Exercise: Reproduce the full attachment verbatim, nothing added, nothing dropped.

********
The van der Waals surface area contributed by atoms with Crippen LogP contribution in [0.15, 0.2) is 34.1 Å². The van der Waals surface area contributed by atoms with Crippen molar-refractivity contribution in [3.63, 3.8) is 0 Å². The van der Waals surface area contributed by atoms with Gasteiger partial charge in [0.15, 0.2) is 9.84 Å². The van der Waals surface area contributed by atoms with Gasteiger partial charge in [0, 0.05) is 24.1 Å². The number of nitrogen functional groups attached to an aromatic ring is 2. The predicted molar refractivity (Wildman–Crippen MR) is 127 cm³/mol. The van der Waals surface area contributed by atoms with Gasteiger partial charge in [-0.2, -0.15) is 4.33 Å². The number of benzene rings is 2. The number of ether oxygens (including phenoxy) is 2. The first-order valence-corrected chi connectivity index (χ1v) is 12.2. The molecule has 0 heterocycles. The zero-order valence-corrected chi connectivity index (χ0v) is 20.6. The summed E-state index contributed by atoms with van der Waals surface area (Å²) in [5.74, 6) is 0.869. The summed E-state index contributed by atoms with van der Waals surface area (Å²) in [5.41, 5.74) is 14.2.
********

The van der Waals surface area contributed by atoms with Crippen LogP contribution in [0.15, 0.2) is 34.1 Å². The van der Waals surface area contributed by atoms with Crippen molar-refractivity contribution in [3.63, 3.8) is 0 Å². The van der Waals surface area contributed by atoms with Gasteiger partial charge in [0.15, 0.2) is 9.84 Å². The van der Waals surface area contributed by atoms with Gasteiger partial charge in [0, 0.05) is 24.1 Å². The number of nitrogen functional groups attached to an aromatic ring is 2. The predicted molar refractivity (Wildman–Crippen MR) is 127 cm³/mol. The van der Waals surface area contributed by atoms with Gasteiger partial charge in [-0.2, -0.15) is 4.33 Å². The number of benzene rings is 2. The number of ether oxygens (including phenoxy) is 2. The first-order valence-corrected chi connectivity index (χ1v) is 12.2. The molecule has 0 heterocycles. The zero-order valence-corrected chi connectivity index (χ0v) is 20.6. The summed E-state index contributed by atoms with van der Waals surface area (Å²) in [5.74, 6) is 0.869. The summed E-state index contributed by atoms with van der Waals surface area (Å²) in [5.41, 5.74) is 14.2.